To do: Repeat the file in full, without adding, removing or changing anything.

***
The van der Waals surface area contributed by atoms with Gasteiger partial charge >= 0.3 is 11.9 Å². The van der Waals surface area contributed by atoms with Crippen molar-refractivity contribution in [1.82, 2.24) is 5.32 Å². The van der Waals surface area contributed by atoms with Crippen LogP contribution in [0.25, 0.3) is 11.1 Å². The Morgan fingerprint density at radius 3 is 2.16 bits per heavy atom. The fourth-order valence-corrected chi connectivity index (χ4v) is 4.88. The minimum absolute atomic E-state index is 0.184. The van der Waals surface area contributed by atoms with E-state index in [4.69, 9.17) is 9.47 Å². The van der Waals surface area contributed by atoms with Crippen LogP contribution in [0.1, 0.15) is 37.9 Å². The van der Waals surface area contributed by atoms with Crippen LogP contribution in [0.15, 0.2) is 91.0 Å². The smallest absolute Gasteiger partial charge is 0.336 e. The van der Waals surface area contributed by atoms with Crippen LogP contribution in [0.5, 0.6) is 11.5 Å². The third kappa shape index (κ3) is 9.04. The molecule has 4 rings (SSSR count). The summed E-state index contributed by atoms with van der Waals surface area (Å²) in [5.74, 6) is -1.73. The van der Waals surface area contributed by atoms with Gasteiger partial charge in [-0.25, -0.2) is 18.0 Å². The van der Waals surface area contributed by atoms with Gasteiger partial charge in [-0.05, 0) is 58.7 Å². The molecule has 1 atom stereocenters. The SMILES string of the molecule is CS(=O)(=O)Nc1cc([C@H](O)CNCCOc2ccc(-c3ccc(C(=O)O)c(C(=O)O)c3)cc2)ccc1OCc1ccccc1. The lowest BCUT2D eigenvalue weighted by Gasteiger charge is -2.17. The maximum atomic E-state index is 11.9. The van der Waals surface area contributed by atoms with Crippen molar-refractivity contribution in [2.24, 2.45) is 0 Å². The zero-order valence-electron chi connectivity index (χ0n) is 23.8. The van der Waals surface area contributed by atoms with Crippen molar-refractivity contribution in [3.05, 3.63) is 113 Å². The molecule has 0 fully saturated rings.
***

The van der Waals surface area contributed by atoms with Gasteiger partial charge >= 0.3 is 11.9 Å². The van der Waals surface area contributed by atoms with Crippen molar-refractivity contribution in [1.82, 2.24) is 5.32 Å². The van der Waals surface area contributed by atoms with Crippen LogP contribution in [0.25, 0.3) is 11.1 Å². The Morgan fingerprint density at radius 3 is 2.16 bits per heavy atom. The fourth-order valence-corrected chi connectivity index (χ4v) is 4.88. The minimum absolute atomic E-state index is 0.184. The van der Waals surface area contributed by atoms with E-state index in [4.69, 9.17) is 9.47 Å². The van der Waals surface area contributed by atoms with Crippen LogP contribution in [0.1, 0.15) is 37.9 Å². The van der Waals surface area contributed by atoms with Crippen LogP contribution in [0.15, 0.2) is 91.0 Å². The smallest absolute Gasteiger partial charge is 0.336 e. The van der Waals surface area contributed by atoms with Crippen LogP contribution in [0.5, 0.6) is 11.5 Å². The third kappa shape index (κ3) is 9.04. The molecule has 4 rings (SSSR count). The summed E-state index contributed by atoms with van der Waals surface area (Å²) in [5.74, 6) is -1.73. The van der Waals surface area contributed by atoms with Gasteiger partial charge in [-0.25, -0.2) is 18.0 Å². The van der Waals surface area contributed by atoms with Gasteiger partial charge in [-0.05, 0) is 58.7 Å². The molecule has 1 atom stereocenters. The SMILES string of the molecule is CS(=O)(=O)Nc1cc([C@H](O)CNCCOc2ccc(-c3ccc(C(=O)O)c(C(=O)O)c3)cc2)ccc1OCc1ccccc1. The lowest BCUT2D eigenvalue weighted by Gasteiger charge is -2.17. The maximum atomic E-state index is 11.9. The van der Waals surface area contributed by atoms with Crippen molar-refractivity contribution in [2.24, 2.45) is 0 Å². The zero-order valence-electron chi connectivity index (χ0n) is 23.8. The van der Waals surface area contributed by atoms with Crippen molar-refractivity contribution in [3.05, 3.63) is 113 Å². The molecule has 0 fully saturated rings.